This was my first experience photographing a UC Berkeley wedding! And I look forward to so many more after the wonderful experience of photographing Gabriela and Abe’s wedding. The ceremony and reception took place at the Faculty Club. The club building is an architectural gem of Craftsman design, by architects Bernard Maybeck and John Galen Howard. It’s listed internationally, as one of the finest examples of the style. The carved beams, the fireplaces, the stained glass windows all reflect Maybeck’s awareness of a special northern California aesthetic that still arouses a warm response. The takeaway for me from this wedding was love for family and tradition.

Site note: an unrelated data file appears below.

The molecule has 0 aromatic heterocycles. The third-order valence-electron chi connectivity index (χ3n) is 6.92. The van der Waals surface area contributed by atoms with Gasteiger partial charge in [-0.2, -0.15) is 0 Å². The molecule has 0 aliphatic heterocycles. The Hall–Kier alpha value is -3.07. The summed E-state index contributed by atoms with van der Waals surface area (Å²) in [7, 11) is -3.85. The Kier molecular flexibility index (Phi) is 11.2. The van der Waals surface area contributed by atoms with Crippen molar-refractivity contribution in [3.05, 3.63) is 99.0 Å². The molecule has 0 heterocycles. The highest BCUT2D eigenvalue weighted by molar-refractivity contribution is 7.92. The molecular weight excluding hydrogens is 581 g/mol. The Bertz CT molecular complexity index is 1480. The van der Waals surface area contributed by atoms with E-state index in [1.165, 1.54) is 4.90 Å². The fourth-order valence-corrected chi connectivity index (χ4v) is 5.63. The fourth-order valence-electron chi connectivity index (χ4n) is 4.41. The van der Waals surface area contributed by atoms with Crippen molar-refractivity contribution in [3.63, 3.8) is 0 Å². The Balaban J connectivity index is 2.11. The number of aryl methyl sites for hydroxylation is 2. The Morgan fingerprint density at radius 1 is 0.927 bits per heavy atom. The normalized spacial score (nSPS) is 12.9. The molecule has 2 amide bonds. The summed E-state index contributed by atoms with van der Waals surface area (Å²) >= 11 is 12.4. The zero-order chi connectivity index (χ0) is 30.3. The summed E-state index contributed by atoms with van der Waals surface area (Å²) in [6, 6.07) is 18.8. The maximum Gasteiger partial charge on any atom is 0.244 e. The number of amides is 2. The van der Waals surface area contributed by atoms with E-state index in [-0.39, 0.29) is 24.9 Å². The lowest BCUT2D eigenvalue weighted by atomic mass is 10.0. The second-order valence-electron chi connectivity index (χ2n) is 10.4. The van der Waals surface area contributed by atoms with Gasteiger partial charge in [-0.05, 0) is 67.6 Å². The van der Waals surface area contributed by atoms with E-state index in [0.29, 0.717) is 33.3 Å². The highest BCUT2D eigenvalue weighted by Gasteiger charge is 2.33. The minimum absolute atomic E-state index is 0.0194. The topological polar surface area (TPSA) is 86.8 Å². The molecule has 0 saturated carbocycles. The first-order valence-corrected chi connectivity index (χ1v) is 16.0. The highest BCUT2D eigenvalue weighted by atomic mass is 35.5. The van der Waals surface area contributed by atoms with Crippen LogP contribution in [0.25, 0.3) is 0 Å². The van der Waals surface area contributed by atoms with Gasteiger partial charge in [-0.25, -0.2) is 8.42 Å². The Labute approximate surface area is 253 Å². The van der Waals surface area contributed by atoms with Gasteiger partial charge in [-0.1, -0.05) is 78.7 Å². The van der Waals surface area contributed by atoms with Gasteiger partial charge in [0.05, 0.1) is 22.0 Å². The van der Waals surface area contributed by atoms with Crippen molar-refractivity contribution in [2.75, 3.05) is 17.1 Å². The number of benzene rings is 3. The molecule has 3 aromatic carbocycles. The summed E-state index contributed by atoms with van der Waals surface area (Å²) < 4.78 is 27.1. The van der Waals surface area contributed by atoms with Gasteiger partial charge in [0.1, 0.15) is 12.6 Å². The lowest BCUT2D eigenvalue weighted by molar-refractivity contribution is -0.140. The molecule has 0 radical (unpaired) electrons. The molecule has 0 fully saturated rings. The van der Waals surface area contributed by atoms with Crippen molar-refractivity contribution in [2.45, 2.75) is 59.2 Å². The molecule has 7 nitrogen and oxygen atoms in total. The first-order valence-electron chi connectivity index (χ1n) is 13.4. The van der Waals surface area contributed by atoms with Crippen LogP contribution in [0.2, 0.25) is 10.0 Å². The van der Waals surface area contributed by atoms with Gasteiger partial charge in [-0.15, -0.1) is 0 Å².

This was a Jewish wedding with all the traditional elements. It began with the badeken, the veiling of the kallah by the chatan. The veil symbolizes the idea of modesty and conveys the lesson that however attractive physical appearances may be, the soul and character are paramount.The procession of the groom and his men was dramatic and joyous. The women welcomed them with joyous song and dance. The ketubah (marriage contract) was signed by two witnesses and guests then proceeded to the lawn for the ceremony. The chuppah was beautifully adorned by flowers from Laura Miller Design. When the couple first enters the huppah, the bride circles the groom seven times, representing the seven wedding blessings and seven days of creation, and demonstrating that the groom is the center of her world. To make the ancient ritual reciprocal, many couples opt to circle each other. Nothing says “Jewish wedding” more than the sound of breaking glass. And Abe nailed it. This is the representation of the fragility of human relationships; and a reminder that marriage changes the lives of individuals forever. It’s also the official signal to shout, “Mazel Tov!” and start partying. No Jewish wedding is complete without the Hora, or chair dance. In this tradition, a few strong and brave guests hoist the bride and groom high above the crowd on chairs to the infectious sounds of “Hava Nagila”.